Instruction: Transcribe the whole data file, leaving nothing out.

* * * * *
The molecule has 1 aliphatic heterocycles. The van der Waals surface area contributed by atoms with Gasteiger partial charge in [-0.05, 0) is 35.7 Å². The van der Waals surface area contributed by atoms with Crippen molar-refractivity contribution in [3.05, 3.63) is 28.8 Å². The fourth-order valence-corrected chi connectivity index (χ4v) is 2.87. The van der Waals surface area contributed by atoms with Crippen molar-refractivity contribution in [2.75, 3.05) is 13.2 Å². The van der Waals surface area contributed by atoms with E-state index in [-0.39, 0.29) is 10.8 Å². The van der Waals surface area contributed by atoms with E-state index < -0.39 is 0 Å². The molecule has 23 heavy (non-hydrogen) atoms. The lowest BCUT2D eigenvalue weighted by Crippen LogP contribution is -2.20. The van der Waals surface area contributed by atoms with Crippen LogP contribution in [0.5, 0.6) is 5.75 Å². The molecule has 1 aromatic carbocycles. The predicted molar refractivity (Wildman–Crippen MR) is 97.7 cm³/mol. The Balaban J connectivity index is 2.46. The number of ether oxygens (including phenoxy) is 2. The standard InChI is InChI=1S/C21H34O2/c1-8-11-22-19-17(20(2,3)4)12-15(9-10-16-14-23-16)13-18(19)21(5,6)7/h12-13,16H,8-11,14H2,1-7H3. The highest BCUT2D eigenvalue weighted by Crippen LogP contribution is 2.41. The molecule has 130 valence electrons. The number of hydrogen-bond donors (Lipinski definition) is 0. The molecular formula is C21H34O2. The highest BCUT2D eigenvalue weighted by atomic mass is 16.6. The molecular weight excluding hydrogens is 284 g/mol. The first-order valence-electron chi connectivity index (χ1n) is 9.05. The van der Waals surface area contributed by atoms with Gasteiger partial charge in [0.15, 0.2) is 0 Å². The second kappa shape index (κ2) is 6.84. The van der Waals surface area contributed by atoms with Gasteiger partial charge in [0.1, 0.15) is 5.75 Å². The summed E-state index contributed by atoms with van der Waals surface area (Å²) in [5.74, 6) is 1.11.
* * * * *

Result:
The molecule has 1 aliphatic heterocycles. The van der Waals surface area contributed by atoms with Gasteiger partial charge in [-0.05, 0) is 35.7 Å². The van der Waals surface area contributed by atoms with Crippen molar-refractivity contribution in [3.05, 3.63) is 28.8 Å². The fourth-order valence-corrected chi connectivity index (χ4v) is 2.87. The van der Waals surface area contributed by atoms with Crippen molar-refractivity contribution in [2.75, 3.05) is 13.2 Å². The van der Waals surface area contributed by atoms with E-state index in [-0.39, 0.29) is 10.8 Å². The van der Waals surface area contributed by atoms with E-state index < -0.39 is 0 Å². The molecule has 23 heavy (non-hydrogen) atoms. The lowest BCUT2D eigenvalue weighted by Crippen LogP contribution is -2.20. The van der Waals surface area contributed by atoms with Crippen LogP contribution in [0.5, 0.6) is 5.75 Å². The molecule has 1 aromatic carbocycles. The predicted molar refractivity (Wildman–Crippen MR) is 97.7 cm³/mol. The Balaban J connectivity index is 2.46. The number of ether oxygens (including phenoxy) is 2. The standard InChI is InChI=1S/C21H34O2/c1-8-11-22-19-17(20(2,3)4)12-15(9-10-16-14-23-16)13-18(19)21(5,6)7/h12-13,16H,8-11,14H2,1-7H3. The highest BCUT2D eigenvalue weighted by Crippen LogP contribution is 2.41. The molecule has 130 valence electrons. The number of hydrogen-bond donors (Lipinski definition) is 0. The molecular formula is C21H34O2. The highest BCUT2D eigenvalue weighted by atomic mass is 16.6. The molecular weight excluding hydrogens is 284 g/mol. The first-order valence-electron chi connectivity index (χ1n) is 9.05. The van der Waals surface area contributed by atoms with Gasteiger partial charge in [0.15, 0.2) is 0 Å². The second kappa shape index (κ2) is 6.84. The van der Waals surface area contributed by atoms with Gasteiger partial charge in [0.1, 0.15) is 5.75 Å². The summed E-state index contributed by atoms with van der Waals surface area (Å²) in [5.74, 6) is 1.11.